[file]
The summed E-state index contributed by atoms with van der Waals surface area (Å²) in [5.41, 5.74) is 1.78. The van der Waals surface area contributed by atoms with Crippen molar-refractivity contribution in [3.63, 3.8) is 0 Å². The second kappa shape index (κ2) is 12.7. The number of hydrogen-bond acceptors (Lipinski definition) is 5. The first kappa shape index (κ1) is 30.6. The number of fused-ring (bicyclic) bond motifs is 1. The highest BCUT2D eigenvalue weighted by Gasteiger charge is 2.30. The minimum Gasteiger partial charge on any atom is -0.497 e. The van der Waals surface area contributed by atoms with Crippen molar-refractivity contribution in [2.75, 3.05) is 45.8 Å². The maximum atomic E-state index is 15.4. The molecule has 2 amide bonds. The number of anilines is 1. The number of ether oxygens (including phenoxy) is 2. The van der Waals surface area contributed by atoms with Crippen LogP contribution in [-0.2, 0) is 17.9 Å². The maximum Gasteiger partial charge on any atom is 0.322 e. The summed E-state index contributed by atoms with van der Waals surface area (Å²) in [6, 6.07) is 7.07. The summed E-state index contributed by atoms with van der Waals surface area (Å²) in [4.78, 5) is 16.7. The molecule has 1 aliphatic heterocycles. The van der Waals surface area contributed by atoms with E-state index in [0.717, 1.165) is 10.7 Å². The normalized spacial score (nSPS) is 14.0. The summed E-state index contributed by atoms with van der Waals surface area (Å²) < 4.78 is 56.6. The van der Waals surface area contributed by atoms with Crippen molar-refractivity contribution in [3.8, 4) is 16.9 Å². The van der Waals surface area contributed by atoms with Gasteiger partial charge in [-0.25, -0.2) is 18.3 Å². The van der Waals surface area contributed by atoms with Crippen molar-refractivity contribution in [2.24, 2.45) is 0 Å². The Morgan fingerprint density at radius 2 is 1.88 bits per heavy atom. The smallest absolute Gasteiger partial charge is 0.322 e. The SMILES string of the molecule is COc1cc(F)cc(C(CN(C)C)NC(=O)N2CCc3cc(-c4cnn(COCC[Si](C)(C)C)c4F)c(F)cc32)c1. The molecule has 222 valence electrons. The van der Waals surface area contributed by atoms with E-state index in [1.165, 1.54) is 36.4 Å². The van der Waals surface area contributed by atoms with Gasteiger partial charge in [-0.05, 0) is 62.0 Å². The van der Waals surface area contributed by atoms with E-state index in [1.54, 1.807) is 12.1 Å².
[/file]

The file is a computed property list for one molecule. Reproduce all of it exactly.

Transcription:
The summed E-state index contributed by atoms with van der Waals surface area (Å²) in [5.41, 5.74) is 1.78. The van der Waals surface area contributed by atoms with Crippen molar-refractivity contribution in [3.63, 3.8) is 0 Å². The second kappa shape index (κ2) is 12.7. The number of hydrogen-bond acceptors (Lipinski definition) is 5. The first kappa shape index (κ1) is 30.6. The number of fused-ring (bicyclic) bond motifs is 1. The highest BCUT2D eigenvalue weighted by Gasteiger charge is 2.30. The minimum Gasteiger partial charge on any atom is -0.497 e. The van der Waals surface area contributed by atoms with Crippen molar-refractivity contribution in [2.75, 3.05) is 45.8 Å². The maximum atomic E-state index is 15.4. The molecule has 2 amide bonds. The number of anilines is 1. The number of ether oxygens (including phenoxy) is 2. The van der Waals surface area contributed by atoms with Crippen LogP contribution in [-0.2, 0) is 17.9 Å². The maximum Gasteiger partial charge on any atom is 0.322 e. The summed E-state index contributed by atoms with van der Waals surface area (Å²) in [6, 6.07) is 7.07. The summed E-state index contributed by atoms with van der Waals surface area (Å²) in [4.78, 5) is 16.7. The molecule has 1 aliphatic heterocycles. The van der Waals surface area contributed by atoms with E-state index in [0.717, 1.165) is 10.7 Å². The normalized spacial score (nSPS) is 14.0. The summed E-state index contributed by atoms with van der Waals surface area (Å²) < 4.78 is 56.6. The van der Waals surface area contributed by atoms with Crippen molar-refractivity contribution in [3.8, 4) is 16.9 Å². The van der Waals surface area contributed by atoms with Gasteiger partial charge in [-0.25, -0.2) is 18.3 Å². The van der Waals surface area contributed by atoms with Crippen molar-refractivity contribution in [2.24, 2.45) is 0 Å². The Morgan fingerprint density at radius 2 is 1.88 bits per heavy atom. The smallest absolute Gasteiger partial charge is 0.322 e. The SMILES string of the molecule is COc1cc(F)cc(C(CN(C)C)NC(=O)N2CCc3cc(-c4cnn(COCC[Si](C)(C)C)c4F)c(F)cc32)c1. The molecule has 222 valence electrons. The van der Waals surface area contributed by atoms with E-state index in [1.165, 1.54) is 36.4 Å². The van der Waals surface area contributed by atoms with Gasteiger partial charge in [-0.05, 0) is 62.0 Å². The van der Waals surface area contributed by atoms with E-state index in [1.54, 1.807) is 12.1 Å².